In 1707 he got into another conflict with the Moroccans as Mulay Ismael sought to once again take over Western Algeria, and he thus sent an expedition to do so. Bouchelaghem was able to push them back.[4]

Conflicts with SpainEdit

In 1703 Spanish troops attacked the Beni Ameur tribe, which was loyal to Algiers, thus souring the relationship between the two countries. Following that, he started building his army up, in preparation for an offensive. He also ordered tribes around Oran to start harassing Spanish troops.His most important conquest though was that of Oran. In 1707, while Spain was preoccupied with the War of the Spanish Succession,[11] he with the help of Ouzoum Hassan a Commander directly from Algiers captured the fort of Saint-Philippe near Oran, thus beginning the siege.[12] After 6 months, Oran and Mers el Kébir fell to his hands.[4][12]

He moved his capital to Oran,[4] which he made a base for Barbary pirates, and constructed a small fleet to protect the town.

Peaceful period (1708-1732)Edit

In 1710 a revolution led by Baba Ali Chaouch happened in Algiers. The new king achieved de facto independence from the Ottoman Empire,[13] and he started purging unloyal elements. In the Beylik of Constantine alone 3 Beys were replaced in the same year.[14] Bey Bouchelaghem was not replaced, mainly thanks to his popularity and neutrality. During this period, he built the defences up, and invested in regional wealth.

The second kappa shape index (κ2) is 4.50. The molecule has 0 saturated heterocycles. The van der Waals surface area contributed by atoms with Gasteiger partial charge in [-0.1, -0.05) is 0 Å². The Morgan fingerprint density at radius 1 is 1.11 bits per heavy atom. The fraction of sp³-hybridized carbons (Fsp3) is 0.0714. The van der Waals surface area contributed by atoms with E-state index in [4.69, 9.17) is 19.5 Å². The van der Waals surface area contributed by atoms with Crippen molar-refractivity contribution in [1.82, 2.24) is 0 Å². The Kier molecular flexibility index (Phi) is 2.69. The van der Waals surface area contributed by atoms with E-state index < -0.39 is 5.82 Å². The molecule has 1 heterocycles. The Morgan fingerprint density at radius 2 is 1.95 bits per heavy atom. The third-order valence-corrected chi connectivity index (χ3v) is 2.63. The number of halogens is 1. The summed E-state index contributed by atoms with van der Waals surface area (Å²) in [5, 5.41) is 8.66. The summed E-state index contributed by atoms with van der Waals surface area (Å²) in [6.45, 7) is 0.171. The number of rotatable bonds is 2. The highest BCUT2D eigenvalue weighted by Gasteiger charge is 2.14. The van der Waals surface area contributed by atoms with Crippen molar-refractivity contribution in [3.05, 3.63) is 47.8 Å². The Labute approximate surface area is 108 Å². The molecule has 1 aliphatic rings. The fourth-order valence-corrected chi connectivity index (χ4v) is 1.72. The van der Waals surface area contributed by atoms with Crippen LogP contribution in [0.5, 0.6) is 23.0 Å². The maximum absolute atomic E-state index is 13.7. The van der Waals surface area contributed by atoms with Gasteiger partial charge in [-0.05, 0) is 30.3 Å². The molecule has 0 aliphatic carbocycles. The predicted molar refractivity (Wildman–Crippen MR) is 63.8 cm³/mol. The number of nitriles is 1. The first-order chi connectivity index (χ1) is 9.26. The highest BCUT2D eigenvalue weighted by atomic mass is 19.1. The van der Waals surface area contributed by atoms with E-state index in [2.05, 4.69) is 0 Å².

Spanish siege of OranEdit

In 1732, Spain invaded Oran and Mers el Kébir. After defeating the Algerian fleets protecting the city, they set foot on the shores of the city, and after a brutal siege, they captured Oran.[15]


The mausoleum of Bey Bouchelaghem and his wife.

Bey Bouchelaghem retreated to Mostaganem, and fell into depression after the loss of the city. In 1734 or 1737 (sources conflict) he passed away. He was succeeded by his brother.[4] He was Bey of Oran for 48 years, the longest reigning Bey. He is buried in his own mausoleum.


  1. ^ Revue africaine: bulletin de travaux de la Société historique algérienne (in French). Kraus Reprint. 1971.